Investor Protectionism and Financial Market Size

A common denominator of market-based financial system like that of United States and U.K and bank-based financial system such as that of Germany or France is investor protection. The United States has a market-based system because its economy is largely dependent on property and financial asset value. Consequently, it has a large stock and bond markets creating a large market which attracts investors and companies from all over the world. This presupposes that the stock market and individuals (that is investors) play a significant critical role in corporate finance and governance as large fraction of individual portfolios is held in the equity market. Moreover, equity financing is practiced in this system.

On the other hand, bank-based systems are characterized by financial assets predominantly being held by financial institutions encompassing banks, mutual funds, insurance companies, pension funds and others. This means direct equity investment is small whilst individual investment is predominantly held in bank deposits, insurance policies, mutual and pension funds e.t.c. Debt financing comes mainly from banks instead of stock markets and so the stock market is comparatively small and less significant in this type of economic system. The fact is that, in market-based financial systems, investors property rights are protected well due to the fact that stocks and bonds markets are significant and form a higher percentage of the GDP. For example in 2003, financial assets was about 327% of GDP for U.S and 306% for U.K which are market-based dominant financial systems compared to 192% in Europe, 267% in Japan which tends to be bank-based dominant systems, an epitome of socialist systems [1}.

The large stock market size in terms of number of listed companies, aggregate market value relative to GDP and initial public offering (IPO) relative to population is a repercussion of the investor confidence and the quality of laws governing the market. Contrarily, inadequate protection rights minimize the integrity and size of the market as seen in the economies with dominant bank-based financial systems. Even in the efficient market-based systems where shareholders and creditors of the market are protected well by laws, political trends and shift in government policy can inhibit the smooth running of these markets. There is the tendency for governments to garner more power and control in terms of enforcement of the laws governing the market in times of deep economic recession.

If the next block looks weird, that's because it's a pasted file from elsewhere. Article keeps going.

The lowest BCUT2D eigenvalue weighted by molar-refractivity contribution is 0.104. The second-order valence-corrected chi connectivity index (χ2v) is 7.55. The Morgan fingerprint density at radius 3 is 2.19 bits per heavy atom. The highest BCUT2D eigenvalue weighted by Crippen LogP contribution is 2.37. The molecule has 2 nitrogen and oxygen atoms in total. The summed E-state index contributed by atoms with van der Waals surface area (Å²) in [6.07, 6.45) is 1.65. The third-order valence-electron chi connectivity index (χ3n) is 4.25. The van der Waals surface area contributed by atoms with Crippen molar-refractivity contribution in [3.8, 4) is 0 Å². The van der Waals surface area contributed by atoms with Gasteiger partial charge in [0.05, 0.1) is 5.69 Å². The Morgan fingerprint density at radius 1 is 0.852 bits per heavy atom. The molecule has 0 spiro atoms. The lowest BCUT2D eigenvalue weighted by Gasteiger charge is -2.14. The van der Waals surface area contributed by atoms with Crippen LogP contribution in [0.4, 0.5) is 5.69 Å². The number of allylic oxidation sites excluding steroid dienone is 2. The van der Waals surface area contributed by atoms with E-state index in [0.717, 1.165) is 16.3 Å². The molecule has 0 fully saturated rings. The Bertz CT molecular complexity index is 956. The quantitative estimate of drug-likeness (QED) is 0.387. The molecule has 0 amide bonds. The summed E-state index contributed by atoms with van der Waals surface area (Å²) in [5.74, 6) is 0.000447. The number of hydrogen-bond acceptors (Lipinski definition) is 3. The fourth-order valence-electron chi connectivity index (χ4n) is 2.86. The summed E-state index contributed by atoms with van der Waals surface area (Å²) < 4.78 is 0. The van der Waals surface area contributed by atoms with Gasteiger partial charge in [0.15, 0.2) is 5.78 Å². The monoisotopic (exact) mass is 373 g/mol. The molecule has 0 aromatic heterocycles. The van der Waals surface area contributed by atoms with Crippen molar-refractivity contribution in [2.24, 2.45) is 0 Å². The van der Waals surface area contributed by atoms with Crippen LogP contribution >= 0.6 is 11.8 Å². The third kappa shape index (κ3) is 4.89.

A case in point is the financial market crash in 1929 which was followed by the government expansion and ownership in the Great Depression. However, much as laws need to be enforced to ensure investor protection, an expansion of government control of the market can be very ambitious besides reducing the efficiency of the market. That is why it is incumbent on the Federal government to critically examine the amount of power and reforms it seeks to control the market to avoid a rippling effect of market inefficiencies. Most importantly the market inefficiencies would emanate mainly from competition and capital gains impairment, no insulation from political influence on investment and operating decisions. The market is a privatization entity and so should be allowed to operate with some level of independence for efficiency and profitability. Reforms are necessary to ensure investor protection and subsequently confidence yet very robust reforms if not handled carefully can impact negatively the markets.

These times are similar to the Great Depression period and care needs to be taken to avoid the degenerating syndrome of “protectionism” as practiced in some socialist systems. We have learnt by observation and experience that the large size of the U.S market is also a result of large number of foreign individuals and company investments and any failure of the market spills into the economies of the rest of the world.